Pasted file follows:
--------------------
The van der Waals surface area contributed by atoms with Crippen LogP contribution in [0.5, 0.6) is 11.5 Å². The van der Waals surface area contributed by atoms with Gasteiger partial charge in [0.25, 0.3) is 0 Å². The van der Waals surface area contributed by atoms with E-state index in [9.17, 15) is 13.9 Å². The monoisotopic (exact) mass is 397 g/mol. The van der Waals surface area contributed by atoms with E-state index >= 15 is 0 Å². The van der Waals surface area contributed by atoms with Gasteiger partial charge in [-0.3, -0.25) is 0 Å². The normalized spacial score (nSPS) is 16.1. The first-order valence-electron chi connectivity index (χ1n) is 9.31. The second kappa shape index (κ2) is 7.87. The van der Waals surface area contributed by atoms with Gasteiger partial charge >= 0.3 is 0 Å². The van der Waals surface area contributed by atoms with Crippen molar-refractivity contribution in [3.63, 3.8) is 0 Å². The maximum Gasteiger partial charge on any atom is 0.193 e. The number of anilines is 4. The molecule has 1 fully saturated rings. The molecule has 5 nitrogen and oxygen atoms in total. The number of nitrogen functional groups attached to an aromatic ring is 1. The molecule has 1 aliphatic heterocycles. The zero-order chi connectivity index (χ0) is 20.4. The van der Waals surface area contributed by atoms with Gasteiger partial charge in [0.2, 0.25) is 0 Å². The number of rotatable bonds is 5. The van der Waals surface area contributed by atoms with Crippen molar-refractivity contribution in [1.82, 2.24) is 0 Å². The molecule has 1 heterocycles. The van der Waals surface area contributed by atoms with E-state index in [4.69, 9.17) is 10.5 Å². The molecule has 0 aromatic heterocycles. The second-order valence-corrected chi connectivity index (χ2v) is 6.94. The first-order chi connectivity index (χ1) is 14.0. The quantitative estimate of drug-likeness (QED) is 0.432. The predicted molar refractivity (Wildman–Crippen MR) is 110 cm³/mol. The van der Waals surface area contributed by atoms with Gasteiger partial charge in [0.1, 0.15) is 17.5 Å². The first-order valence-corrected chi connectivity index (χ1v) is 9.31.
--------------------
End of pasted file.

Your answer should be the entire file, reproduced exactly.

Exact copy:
The van der Waals surface area contributed by atoms with Crippen LogP contribution in [0.5, 0.6) is 11.5 Å². The van der Waals surface area contributed by atoms with Gasteiger partial charge in [0.25, 0.3) is 0 Å². The van der Waals surface area contributed by atoms with E-state index in [9.17, 15) is 13.9 Å². The monoisotopic (exact) mass is 397 g/mol. The van der Waals surface area contributed by atoms with E-state index >= 15 is 0 Å². The van der Waals surface area contributed by atoms with Gasteiger partial charge in [-0.3, -0.25) is 0 Å². The normalized spacial score (nSPS) is 16.1. The first-order valence-electron chi connectivity index (χ1n) is 9.31. The second kappa shape index (κ2) is 7.87. The van der Waals surface area contributed by atoms with Gasteiger partial charge >= 0.3 is 0 Å². The van der Waals surface area contributed by atoms with Crippen molar-refractivity contribution in [3.63, 3.8) is 0 Å². The maximum Gasteiger partial charge on any atom is 0.193 e. The number of anilines is 4. The molecule has 1 fully saturated rings. The molecule has 5 nitrogen and oxygen atoms in total. The number of nitrogen functional groups attached to an aromatic ring is 1. The molecule has 1 aliphatic heterocycles. The zero-order chi connectivity index (χ0) is 20.4. The van der Waals surface area contributed by atoms with Gasteiger partial charge in [0.2, 0.25) is 0 Å². The number of rotatable bonds is 5. The van der Waals surface area contributed by atoms with Crippen molar-refractivity contribution in [1.82, 2.24) is 0 Å². The molecule has 1 heterocycles. The van der Waals surface area contributed by atoms with E-state index in [4.69, 9.17) is 10.5 Å². The molecule has 0 aromatic heterocycles. The second-order valence-corrected chi connectivity index (χ2v) is 6.94. The first-order chi connectivity index (χ1) is 14.0. The quantitative estimate of drug-likeness (QED) is 0.432. The predicted molar refractivity (Wildman–Crippen MR) is 110 cm³/mol. The van der Waals surface area contributed by atoms with Gasteiger partial charge in [0.1, 0.15) is 17.5 Å². The first-order valence-corrected chi connectivity index (χ1v) is 9.31.